Denis is a former VP of Safety, HR and Risk Management. As an Executive Director of the John Maxwell Group, Denis is a certified leadership coach, trainr, keynote speaker, and DISC Behavior Consultant. He is a passionate person of influence committed to teaching and communicating practical and relevant influencing techniques.  His unique passionate and emotionally driven style resonates with many, creating a desire to become an effective leader.  

You can contact Denis at dbaker@leaderinfluence.net for information on coaching, leadership, team and culture change training, DISC Behavioral consulting or to be an inspirational speaker at your next event.

WHAT WILL YOUR LEADERSHIP LOOK LIKE IN 2020

“Don’t Fool Yourself; LEADERSHIP IS HARD!”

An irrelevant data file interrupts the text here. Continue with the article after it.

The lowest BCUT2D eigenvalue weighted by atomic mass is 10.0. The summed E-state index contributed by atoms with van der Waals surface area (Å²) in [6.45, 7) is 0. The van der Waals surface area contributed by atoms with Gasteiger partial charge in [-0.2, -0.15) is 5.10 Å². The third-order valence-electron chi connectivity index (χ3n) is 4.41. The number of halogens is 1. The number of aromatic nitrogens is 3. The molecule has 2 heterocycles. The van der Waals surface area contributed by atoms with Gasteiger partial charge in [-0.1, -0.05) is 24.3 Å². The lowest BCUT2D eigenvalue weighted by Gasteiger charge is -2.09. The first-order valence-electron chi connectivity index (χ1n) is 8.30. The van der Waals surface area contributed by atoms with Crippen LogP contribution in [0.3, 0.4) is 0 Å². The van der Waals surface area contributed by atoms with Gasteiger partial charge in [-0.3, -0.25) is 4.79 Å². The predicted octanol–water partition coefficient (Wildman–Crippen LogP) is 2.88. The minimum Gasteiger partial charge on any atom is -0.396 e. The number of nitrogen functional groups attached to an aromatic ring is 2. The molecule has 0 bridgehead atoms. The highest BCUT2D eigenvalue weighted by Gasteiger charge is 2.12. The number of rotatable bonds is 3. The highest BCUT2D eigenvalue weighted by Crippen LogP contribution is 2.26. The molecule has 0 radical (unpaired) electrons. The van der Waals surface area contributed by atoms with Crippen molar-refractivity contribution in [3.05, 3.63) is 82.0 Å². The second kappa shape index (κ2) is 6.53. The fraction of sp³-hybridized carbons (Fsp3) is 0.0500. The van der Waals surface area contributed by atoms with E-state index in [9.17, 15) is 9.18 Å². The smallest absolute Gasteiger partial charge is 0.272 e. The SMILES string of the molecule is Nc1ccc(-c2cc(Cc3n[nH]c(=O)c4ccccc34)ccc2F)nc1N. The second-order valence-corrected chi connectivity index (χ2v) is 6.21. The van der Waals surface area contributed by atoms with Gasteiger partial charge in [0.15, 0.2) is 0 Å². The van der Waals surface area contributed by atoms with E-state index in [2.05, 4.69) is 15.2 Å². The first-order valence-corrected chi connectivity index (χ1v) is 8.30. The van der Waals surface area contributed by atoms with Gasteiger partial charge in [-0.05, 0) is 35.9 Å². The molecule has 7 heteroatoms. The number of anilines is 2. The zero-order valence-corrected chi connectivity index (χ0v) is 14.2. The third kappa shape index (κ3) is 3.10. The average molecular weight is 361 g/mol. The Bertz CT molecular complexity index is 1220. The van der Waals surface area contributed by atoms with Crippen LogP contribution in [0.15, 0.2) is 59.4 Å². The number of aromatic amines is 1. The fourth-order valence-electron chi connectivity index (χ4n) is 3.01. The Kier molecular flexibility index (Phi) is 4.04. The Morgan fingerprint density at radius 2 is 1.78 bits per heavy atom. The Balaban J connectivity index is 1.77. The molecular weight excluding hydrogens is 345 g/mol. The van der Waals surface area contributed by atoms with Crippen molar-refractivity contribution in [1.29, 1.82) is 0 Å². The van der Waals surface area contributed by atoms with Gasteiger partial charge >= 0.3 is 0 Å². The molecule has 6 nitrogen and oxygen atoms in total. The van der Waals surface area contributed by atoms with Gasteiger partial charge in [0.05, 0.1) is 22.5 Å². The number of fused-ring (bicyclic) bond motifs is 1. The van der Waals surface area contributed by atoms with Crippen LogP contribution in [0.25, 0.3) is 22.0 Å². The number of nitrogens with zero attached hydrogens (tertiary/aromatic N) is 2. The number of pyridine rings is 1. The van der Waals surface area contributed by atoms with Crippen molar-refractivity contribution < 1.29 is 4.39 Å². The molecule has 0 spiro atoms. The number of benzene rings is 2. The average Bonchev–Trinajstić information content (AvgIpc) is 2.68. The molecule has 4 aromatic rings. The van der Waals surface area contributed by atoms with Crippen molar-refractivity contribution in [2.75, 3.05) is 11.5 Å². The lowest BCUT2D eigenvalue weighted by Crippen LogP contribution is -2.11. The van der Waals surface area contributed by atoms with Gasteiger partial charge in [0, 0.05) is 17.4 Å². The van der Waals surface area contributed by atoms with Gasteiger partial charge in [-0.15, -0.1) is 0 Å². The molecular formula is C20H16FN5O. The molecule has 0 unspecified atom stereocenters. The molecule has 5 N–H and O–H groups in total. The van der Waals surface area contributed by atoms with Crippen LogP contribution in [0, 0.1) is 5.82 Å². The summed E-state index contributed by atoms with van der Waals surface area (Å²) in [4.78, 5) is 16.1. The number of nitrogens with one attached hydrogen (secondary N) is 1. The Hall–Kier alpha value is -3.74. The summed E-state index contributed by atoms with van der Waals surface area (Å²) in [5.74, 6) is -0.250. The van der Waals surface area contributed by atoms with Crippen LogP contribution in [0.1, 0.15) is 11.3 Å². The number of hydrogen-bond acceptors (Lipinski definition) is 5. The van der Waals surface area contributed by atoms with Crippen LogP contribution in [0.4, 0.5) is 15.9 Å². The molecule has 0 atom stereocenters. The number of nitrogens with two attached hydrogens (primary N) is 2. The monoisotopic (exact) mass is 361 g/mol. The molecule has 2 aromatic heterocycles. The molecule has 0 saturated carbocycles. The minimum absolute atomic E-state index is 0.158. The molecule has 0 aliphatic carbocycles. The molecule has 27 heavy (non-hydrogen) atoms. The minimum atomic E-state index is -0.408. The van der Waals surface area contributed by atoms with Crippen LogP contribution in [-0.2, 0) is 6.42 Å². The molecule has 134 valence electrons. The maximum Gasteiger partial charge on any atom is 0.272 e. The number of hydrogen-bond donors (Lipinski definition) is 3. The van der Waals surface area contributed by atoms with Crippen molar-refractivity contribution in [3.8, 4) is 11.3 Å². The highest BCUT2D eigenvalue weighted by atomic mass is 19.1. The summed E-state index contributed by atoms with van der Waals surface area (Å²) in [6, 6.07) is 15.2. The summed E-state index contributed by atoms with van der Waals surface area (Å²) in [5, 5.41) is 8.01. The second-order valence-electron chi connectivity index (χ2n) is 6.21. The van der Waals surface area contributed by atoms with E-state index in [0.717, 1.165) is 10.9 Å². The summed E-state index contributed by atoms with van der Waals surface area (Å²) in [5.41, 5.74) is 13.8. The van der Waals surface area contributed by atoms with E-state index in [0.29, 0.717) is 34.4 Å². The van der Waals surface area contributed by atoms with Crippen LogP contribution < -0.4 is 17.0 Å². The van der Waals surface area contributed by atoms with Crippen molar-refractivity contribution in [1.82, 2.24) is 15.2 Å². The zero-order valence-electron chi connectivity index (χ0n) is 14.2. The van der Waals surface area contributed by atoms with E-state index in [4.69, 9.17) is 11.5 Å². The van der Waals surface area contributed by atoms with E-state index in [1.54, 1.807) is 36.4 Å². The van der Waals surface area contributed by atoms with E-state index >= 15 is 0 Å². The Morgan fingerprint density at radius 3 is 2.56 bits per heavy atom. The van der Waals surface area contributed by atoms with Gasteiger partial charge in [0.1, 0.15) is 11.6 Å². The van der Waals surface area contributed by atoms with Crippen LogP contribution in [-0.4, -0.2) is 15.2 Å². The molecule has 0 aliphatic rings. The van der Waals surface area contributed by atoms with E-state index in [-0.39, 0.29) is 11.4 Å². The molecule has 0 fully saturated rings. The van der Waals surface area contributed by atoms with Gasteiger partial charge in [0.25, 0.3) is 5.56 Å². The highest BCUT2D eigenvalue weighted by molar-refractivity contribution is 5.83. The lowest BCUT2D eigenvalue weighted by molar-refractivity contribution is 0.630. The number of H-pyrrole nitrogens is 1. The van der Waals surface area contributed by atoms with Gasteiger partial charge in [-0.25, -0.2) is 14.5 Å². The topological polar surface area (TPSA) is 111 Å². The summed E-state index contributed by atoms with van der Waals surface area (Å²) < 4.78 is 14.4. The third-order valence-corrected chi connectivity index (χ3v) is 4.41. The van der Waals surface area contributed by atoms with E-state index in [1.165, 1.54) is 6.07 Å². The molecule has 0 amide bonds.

In my effort to cultivate and grow my leadership, I find it challenging to stay the course and achieve what I read, witness, and teach. In fact, I often find myself telling people one thing and doing the exact opposite. Doing that can hurt those you lead, coach, mentor, or teach. If you don’t improve, you will ultimately lose respect, trust, and, eventually, the ability to influence. 

As 2020 approaches, I decided to evaluate my leadership abilities and identify those things I do well and those areas where I need to improve. The last four years have been a personal leadership challenge for me. I’ve had a job change that put me in a role with no direct reports and limited my decision-making authority. I’ve had to learn to lead differently. The term; “influence without authority” has become an actual reality challenge for me.

During my self-evaluation, I identified my top 5 strengths in leading others and having a strong influence on the decision making process.

1. I am a very HIGH ENERGY AND PASSIONATE leader in the areas I believe in.

2. I am willing to embrace CHANGE, even if I don’t entirely agree with it

3. I am PERSISTENT in my approach to achieving my desires, goals, and objectives